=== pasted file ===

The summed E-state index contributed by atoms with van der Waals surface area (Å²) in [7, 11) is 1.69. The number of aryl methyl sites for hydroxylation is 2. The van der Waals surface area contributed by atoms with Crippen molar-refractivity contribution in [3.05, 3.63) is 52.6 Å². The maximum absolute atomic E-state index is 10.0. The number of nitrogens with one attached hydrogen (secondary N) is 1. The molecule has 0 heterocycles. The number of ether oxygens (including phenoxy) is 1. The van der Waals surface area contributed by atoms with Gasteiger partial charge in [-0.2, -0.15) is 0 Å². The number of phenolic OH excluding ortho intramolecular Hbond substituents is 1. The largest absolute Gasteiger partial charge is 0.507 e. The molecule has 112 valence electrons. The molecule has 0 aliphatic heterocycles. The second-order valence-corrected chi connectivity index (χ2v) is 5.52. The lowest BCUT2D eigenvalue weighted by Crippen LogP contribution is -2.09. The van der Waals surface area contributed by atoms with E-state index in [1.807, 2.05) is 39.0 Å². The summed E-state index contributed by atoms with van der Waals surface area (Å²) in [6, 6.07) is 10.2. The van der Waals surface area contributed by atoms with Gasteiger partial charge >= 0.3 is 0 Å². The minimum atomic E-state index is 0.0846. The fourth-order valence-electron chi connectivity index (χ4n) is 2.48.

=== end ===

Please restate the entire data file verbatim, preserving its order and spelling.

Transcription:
The summed E-state index contributed by atoms with van der Waals surface area (Å²) in [7, 11) is 1.69. The number of aryl methyl sites for hydroxylation is 2. The van der Waals surface area contributed by atoms with Crippen molar-refractivity contribution in [3.05, 3.63) is 52.6 Å². The maximum absolute atomic E-state index is 10.0. The number of nitrogens with one attached hydrogen (secondary N) is 1. The molecule has 0 heterocycles. The number of ether oxygens (including phenoxy) is 1. The van der Waals surface area contributed by atoms with Gasteiger partial charge in [-0.2, -0.15) is 0 Å². The number of phenolic OH excluding ortho intramolecular Hbond substituents is 1. The largest absolute Gasteiger partial charge is 0.507 e. The molecule has 112 valence electrons. The molecule has 0 aliphatic heterocycles. The second-order valence-corrected chi connectivity index (χ2v) is 5.52. The lowest BCUT2D eigenvalue weighted by Crippen LogP contribution is -2.09. The van der Waals surface area contributed by atoms with E-state index in [1.807, 2.05) is 39.0 Å². The summed E-state index contributed by atoms with van der Waals surface area (Å²) in [6, 6.07) is 10.2. The van der Waals surface area contributed by atoms with Gasteiger partial charge >= 0.3 is 0 Å². The minimum atomic E-state index is 0.0846. The fourth-order valence-electron chi connectivity index (χ4n) is 2.48.